We'll discuss jumping, branching instructions, and subroutines at greater length in later chapters. For now, what's most important to remember is that when you type a source code listing on a MAC/65 assembler or Atari Assembler Editor cartridge, one space and only one space must be used to separate each label you use from its line number. A label can be as short as one character and as long as the length of a statement permits (106 characters minus the number of characters in the statement's line number). Most programmers use labels three to six characters long.
Operation Code Mnemonics
An operation code (or op code) mnemonic is just a fancy name for an assembly language instruction. There are 56 op code mnemonics in the 6502 instruction set, and they are the only ones that can be used in Atari assembly language instructions. Op code mnemonics such as CLC, CLD, LDA, ADC, STA and RTS are typed in the op code field of assembly language source code listings. When you write a program using a MAC/65 or the Atari Assembler Editor, each op code mnemonic you use must start at least two spaces after a line number, or one space after a label. An op code mnemonic placed in the wrong field will not be flagged as an error when you type your program, but will be flagged as an error when your program is assembled.
The op code field in a source code listing is also used for directives and pseudo ops; words and symbols that are entered into a program like mnemonics but are actually members of the 6502 instruction set. The asterisk in line 40 of our program is a directive, and the ".END" statement in line 120 is a pseudo op. The "*" directive is used to tell your computer where an assembly language program is to be stored in memory after it is assembled. The ".END" directive is used to tell the assembler where to stop assembling, and to end an assembly language program.
The operand field in a MAC/65 Atari Assembler program starts at least one space (or a tab) after an op code mnemonic. Operands are used to expand op code mnemonics into complete instructions. Some mnemonics, such as CLC, CLD and RTS, do not require operands. Others, such as LDA, STA and ADC, do require operands. We'll be providing much more information about operands later on.
Comments in assembly language programs are like remarks in BASIC programs; they don't affect a program in any way, but are used to explain programming procedures and to provide eye saving space in program listings. There are two ways to write comments in source code listings written on the MAC/65 and the Atari Assembler Editor. One method is to put comments in the label field of a listing, preceded by semicolons. The other method is to put them in a special "Comments" field that occupies what's left of each line following the instruction fields (the op code and operand fields). If you use the "Comments" field at the end of a line and don't have room there for the comment you want to write you can continue your remarks on the next line by simply typing a space, a semicolon, and the rest of your comments.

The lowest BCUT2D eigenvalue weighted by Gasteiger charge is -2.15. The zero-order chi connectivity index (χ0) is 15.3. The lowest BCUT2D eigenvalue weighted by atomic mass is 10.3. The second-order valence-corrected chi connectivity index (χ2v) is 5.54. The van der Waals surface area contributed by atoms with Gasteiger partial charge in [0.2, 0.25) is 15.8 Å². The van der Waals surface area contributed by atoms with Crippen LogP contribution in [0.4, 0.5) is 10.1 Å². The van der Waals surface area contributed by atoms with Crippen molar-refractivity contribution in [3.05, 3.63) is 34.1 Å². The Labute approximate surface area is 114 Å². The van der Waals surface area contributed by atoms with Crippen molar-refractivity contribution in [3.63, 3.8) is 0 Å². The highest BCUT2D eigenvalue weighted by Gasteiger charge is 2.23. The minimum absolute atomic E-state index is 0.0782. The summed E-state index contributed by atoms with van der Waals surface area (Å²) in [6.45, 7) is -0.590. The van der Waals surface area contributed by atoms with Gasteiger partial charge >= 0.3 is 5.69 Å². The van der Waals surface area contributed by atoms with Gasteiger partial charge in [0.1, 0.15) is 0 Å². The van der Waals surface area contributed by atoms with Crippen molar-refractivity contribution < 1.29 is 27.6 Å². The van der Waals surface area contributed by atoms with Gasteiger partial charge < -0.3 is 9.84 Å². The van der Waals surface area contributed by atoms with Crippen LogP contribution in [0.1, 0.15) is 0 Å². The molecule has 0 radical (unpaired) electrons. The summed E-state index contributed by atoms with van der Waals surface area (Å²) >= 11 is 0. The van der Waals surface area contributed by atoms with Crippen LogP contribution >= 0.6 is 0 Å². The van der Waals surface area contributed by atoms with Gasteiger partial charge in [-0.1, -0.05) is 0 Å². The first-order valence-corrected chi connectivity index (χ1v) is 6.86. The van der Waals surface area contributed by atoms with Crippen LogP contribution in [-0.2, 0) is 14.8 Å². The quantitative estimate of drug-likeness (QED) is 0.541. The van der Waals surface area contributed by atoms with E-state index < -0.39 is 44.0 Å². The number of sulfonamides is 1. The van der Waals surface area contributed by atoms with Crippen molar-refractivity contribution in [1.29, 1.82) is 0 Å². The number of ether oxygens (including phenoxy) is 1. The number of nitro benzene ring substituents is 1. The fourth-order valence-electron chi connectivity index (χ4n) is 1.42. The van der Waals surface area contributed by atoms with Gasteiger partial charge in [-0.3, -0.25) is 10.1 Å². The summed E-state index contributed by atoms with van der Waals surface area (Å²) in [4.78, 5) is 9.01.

Examining the Program
Now that we've looked at our sample program field by field, let's examine it line by line.
Lines 10 Through 30
Lines 10 through 30 are comments. Line 20 explains what the program does and lines 10 and 30 set off the explanatory lines with white space. It's good programming practice to use remarks liberally in assembly language, as well as in most other programming languages, so we've used quite a few comments in the program in this volume.
This is the origin line of our sample program. Every assembly language program must start with an origin line. As you may remember from Chapter 1, the first thing a computer does when it runs a machine language program is go to a predetermined memory location and see what it finds there. So when you write an assembly language program, the first thing you have to do is tell your computer where to start looking for the program in its memory. When your assembler encounters an origin directive, it will set the program counter of your computer's 6502 processor to the address given in the directive. The first instruction in the program will then be loaded into that memory location, and the rest of the program will follow in sequence.
The origin directive looks like a simple line to write, but deciding what number to put in this line can be a very tricky job, especially for the beginning assembly language programmer. There are many blocks of memory in your computer that you can't use for assembly language programs because they're reserved for other uses (for example, to hold your computer's operating system, disk operating system, BASIC interpreter, and so on). Even the assembler that you'll use to write this program takes up a block of memory space that is forbidden territory for you, at least until you become familiar with certain landmarks you can use to find your way through the jungle of your computer's memory.